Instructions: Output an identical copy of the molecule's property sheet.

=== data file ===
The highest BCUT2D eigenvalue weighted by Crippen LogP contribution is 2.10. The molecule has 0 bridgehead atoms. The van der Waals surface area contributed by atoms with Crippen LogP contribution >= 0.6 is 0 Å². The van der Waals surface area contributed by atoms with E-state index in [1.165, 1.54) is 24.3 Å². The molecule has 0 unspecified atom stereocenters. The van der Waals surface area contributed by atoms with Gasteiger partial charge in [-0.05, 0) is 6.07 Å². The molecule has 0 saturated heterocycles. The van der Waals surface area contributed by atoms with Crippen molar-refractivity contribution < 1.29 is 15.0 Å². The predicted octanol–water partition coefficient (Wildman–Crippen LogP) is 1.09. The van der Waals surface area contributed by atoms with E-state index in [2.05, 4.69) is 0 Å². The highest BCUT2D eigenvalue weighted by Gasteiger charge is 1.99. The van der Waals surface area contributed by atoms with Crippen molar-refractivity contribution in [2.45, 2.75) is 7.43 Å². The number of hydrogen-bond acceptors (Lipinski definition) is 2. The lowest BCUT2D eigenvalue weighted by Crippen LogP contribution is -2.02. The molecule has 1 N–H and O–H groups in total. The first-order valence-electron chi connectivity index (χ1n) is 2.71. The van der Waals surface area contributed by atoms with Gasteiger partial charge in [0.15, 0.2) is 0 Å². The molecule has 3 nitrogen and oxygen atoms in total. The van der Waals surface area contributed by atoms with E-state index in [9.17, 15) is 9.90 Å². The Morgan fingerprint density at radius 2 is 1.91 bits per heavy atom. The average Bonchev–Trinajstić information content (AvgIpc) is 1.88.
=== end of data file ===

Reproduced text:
The highest BCUT2D eigenvalue weighted by Crippen LogP contribution is 2.10. The molecule has 0 bridgehead atoms. The van der Waals surface area contributed by atoms with Crippen LogP contribution >= 0.6 is 0 Å². The van der Waals surface area contributed by atoms with E-state index in [1.165, 1.54) is 24.3 Å². The molecule has 0 unspecified atom stereocenters. The van der Waals surface area contributed by atoms with Gasteiger partial charge in [-0.05, 0) is 6.07 Å². The molecule has 0 saturated heterocycles. The van der Waals surface area contributed by atoms with Crippen molar-refractivity contribution < 1.29 is 15.0 Å². The predicted octanol–water partition coefficient (Wildman–Crippen LogP) is 1.09. The van der Waals surface area contributed by atoms with E-state index in [2.05, 4.69) is 0 Å². The highest BCUT2D eigenvalue weighted by Gasteiger charge is 1.99. The van der Waals surface area contributed by atoms with Crippen molar-refractivity contribution in [2.45, 2.75) is 7.43 Å². The number of hydrogen-bond acceptors (Lipinski definition) is 2. The lowest BCUT2D eigenvalue weighted by Crippen LogP contribution is -2.02. The molecule has 1 N–H and O–H groups in total. The first-order valence-electron chi connectivity index (χ1n) is 2.71. The van der Waals surface area contributed by atoms with Gasteiger partial charge in [0.15, 0.2) is 0 Å². The molecule has 3 nitrogen and oxygen atoms in total. The van der Waals surface area contributed by atoms with E-state index in [9.17, 15) is 9.90 Å². The Morgan fingerprint density at radius 2 is 1.91 bits per heavy atom. The average Bonchev–Trinajstić information content (AvgIpc) is 1.88.